More praise for punctuation

Photo Courtesy of orangebrompton on Flickr

Photo Courtesy of orangebrompton on Flickr

I celebrate a well-placed comma and a properly used apostrophe.

Punctuation makes reading and comprehending so much easier than it was in the time of Socrates. Pity him, for he had to endure Greek texts written in scriptio continua. His scrolls looked something like this:


(from The Desiderata —© Max Ehrmann 1927)

I send gratitude, then, to Aristophanes of Byzantium, the director of the Library of Alexandria around 200 BCE, who decided to make his life easier by inserting dots at the end of sentences. Thank you for the period, Aristophanes of Byzantium! (Source: Moonwalking with Einstein by Joshua Foer)

People seemed content with a period for some time. Hundreds of years later, spacing and varying types of punctuation finally entered, one by one, into our written language.

We now have commas, exclamation marks, question marks, ellipses, colons, semi-colons, hyphens, interrobangs, and sarkmarks. All those punctuation choices create different kinds of comprehension problems.  Lynn Truss made the dilemma of the serial comma famous through her book title Eats, Shoots, & Leaves. The “Let’s eat, grandma” and “Let’s eat grandma” photo circulates through our social media feeds.

Lets-eat-grandmaI edit a newsletter for our church. Someone saved me from myself when they corrected an error in a title for an upcoming event. The corrected version read “Struggling Toward Christmas” Lunch, Sunday at noon.” My original version had the poor people fighting and thrashing their way toward food when I left out the quotation marks: Struggling Toward Christmas Lunch.


Possessive apostrophes and commas create the most problems, but in most cases, we roll with the errors and have a good laugh. (Unless someone really is planning on cooking up grandma.) Every once in a while, though, it costs big bucks. Rogers Communications found this out when a comma cost them a million dollars.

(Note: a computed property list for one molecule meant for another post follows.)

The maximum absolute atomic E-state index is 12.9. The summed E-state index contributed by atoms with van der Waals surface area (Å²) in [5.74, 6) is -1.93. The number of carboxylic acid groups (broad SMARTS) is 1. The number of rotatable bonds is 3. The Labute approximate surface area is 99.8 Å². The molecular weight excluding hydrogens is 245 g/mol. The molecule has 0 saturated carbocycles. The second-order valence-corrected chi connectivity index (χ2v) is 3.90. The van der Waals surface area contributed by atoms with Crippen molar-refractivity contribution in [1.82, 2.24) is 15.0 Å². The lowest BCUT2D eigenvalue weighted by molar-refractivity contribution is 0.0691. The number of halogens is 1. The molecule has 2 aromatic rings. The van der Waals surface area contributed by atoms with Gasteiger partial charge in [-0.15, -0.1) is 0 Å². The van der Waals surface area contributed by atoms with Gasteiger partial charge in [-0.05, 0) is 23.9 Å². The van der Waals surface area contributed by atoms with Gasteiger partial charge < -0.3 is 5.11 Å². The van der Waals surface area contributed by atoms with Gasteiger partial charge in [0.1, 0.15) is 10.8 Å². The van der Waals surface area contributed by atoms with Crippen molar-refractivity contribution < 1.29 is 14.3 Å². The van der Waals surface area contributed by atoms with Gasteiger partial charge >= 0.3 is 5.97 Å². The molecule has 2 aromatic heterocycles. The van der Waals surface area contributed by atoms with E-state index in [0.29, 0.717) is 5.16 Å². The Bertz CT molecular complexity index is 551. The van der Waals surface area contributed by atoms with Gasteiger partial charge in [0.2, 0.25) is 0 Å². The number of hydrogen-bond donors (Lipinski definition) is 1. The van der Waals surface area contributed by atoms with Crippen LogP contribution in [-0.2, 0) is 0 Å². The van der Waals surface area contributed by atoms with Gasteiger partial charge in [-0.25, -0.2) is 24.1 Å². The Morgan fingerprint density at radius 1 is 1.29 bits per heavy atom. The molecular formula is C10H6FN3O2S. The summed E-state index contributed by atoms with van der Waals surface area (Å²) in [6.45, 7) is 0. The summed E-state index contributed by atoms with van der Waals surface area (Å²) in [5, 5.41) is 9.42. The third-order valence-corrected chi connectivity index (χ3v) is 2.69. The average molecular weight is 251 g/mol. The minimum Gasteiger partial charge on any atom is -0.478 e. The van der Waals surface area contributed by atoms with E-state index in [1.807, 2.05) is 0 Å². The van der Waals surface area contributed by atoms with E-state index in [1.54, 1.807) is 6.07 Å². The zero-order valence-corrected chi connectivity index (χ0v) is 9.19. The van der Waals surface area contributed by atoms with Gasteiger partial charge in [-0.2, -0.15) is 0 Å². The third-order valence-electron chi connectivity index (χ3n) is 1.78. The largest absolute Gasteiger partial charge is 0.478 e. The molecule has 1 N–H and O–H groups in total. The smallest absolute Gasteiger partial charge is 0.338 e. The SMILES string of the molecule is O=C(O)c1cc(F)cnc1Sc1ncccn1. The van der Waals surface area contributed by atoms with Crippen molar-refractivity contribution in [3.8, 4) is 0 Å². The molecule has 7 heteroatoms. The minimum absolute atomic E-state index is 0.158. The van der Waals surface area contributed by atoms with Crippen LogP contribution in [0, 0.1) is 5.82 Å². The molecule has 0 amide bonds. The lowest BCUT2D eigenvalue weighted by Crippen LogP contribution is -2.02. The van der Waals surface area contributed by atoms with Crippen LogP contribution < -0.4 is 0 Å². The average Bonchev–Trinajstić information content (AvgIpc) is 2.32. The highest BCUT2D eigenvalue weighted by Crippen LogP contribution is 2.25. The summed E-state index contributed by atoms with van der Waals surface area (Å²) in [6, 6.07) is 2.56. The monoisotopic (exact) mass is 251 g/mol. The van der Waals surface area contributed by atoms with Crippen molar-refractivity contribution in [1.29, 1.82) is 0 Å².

So, I celebrate the curious squiggles, lines, and dots we pepper through our writing. They make life so much easier, and entertaining, no matter where we find them.

Photo courtesy of Vicky Somma on Flickr

Photo courtesy of Vicky Somma on Flickr


About Arlene Somerton Smith

Writer, laughing thinker, miner of inspirational insights, sports fan, and community volunteer

Posted on November 22, 2013, in Inspiration, writing and tagged , , , , , , , . Bookmark the permalink. Leave a comment.

Leave a Reply

Fill in your details below or click an icon to log in: Logo

You are commenting using your account. Log Out / Change )

Twitter picture

You are commenting using your Twitter account. Log Out / Change )

Facebook photo

You are commenting using your Facebook account. Log Out / Change )

Google+ photo

You are commenting using your Google+ account. Log Out / Change )

Connecting to %s

Yellingrosa's Weblog

Poetry, Visual Arts, Music and IT Tech




Simple made easy! psychology love feeling emotion thought behaviour success strategy

Diary Of A Growing Black Man

Personal website sharing life experiences and vision

Jay Colby

Life, Inspiration & Motivation

Health Sources

Health , Beauty and Food

A Little Blog of Books

Book reviews and other literary-related musings

Reverend Erin

Thoughts on Ministry from a First-Time Minister

Mill Street Books

Almonte's bookstore carries books, music, family games, gifts and more.


"Every day is a great day to make a joyful noise!"

simple Ula

I want to be rich. Rich in love, rich in health, rich in laughter, rich in adventure and rich in knowledge. You?

Bliss B4 Laundry

Inspirational Events for Mind, Body & Soul + Ontario's Best Wellness Weekends for Women


Spread love before hate conquers.

Kone, Krusos, Kronos

A personal forum to express ideas, experiences, stories, etc.


Just another site

matter of life and death

- perceptions from a widow's perspective

%d bloggers like this: